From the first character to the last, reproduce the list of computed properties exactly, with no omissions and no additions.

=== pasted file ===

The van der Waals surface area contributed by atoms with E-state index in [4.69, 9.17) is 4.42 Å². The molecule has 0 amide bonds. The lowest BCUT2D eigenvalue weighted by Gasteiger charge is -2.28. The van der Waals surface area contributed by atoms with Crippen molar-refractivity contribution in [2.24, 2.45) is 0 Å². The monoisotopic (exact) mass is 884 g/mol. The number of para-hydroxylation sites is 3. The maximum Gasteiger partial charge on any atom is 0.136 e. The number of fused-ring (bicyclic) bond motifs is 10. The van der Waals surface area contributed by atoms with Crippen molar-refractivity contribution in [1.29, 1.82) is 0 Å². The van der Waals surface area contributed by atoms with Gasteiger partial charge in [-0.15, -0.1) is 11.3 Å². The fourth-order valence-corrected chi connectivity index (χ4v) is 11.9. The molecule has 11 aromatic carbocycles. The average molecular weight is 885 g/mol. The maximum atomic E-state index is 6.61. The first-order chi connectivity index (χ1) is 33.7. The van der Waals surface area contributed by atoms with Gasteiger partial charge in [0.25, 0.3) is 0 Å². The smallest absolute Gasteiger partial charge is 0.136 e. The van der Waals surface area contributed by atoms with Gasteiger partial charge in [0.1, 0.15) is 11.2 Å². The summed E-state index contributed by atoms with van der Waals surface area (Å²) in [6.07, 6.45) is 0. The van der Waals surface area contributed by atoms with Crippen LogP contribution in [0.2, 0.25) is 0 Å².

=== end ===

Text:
The van der Waals surface area contributed by atoms with E-state index in [4.69, 9.17) is 4.42 Å². The molecule has 0 amide bonds. The lowest BCUT2D eigenvalue weighted by Gasteiger charge is -2.28. The van der Waals surface area contributed by atoms with Crippen molar-refractivity contribution in [2.24, 2.45) is 0 Å². The monoisotopic (exact) mass is 884 g/mol. The number of para-hydroxylation sites is 3. The maximum Gasteiger partial charge on any atom is 0.136 e. The number of fused-ring (bicyclic) bond motifs is 10. The van der Waals surface area contributed by atoms with Crippen molar-refractivity contribution in [1.29, 1.82) is 0 Å². The van der Waals surface area contributed by atoms with Gasteiger partial charge in [-0.15, -0.1) is 11.3 Å². The fourth-order valence-corrected chi connectivity index (χ4v) is 11.9. The molecule has 11 aromatic carbocycles. The average molecular weight is 885 g/mol. The maximum atomic E-state index is 6.61. The first-order chi connectivity index (χ1) is 33.7. The van der Waals surface area contributed by atoms with Gasteiger partial charge in [0.25, 0.3) is 0 Å². The smallest absolute Gasteiger partial charge is 0.136 e. The van der Waals surface area contributed by atoms with Gasteiger partial charge in [0.1, 0.15) is 11.2 Å². The summed E-state index contributed by atoms with van der Waals surface area (Å²) in [6.07, 6.45) is 0. The van der Waals surface area contributed by atoms with Crippen LogP contribution in [0.2, 0.25) is 0 Å².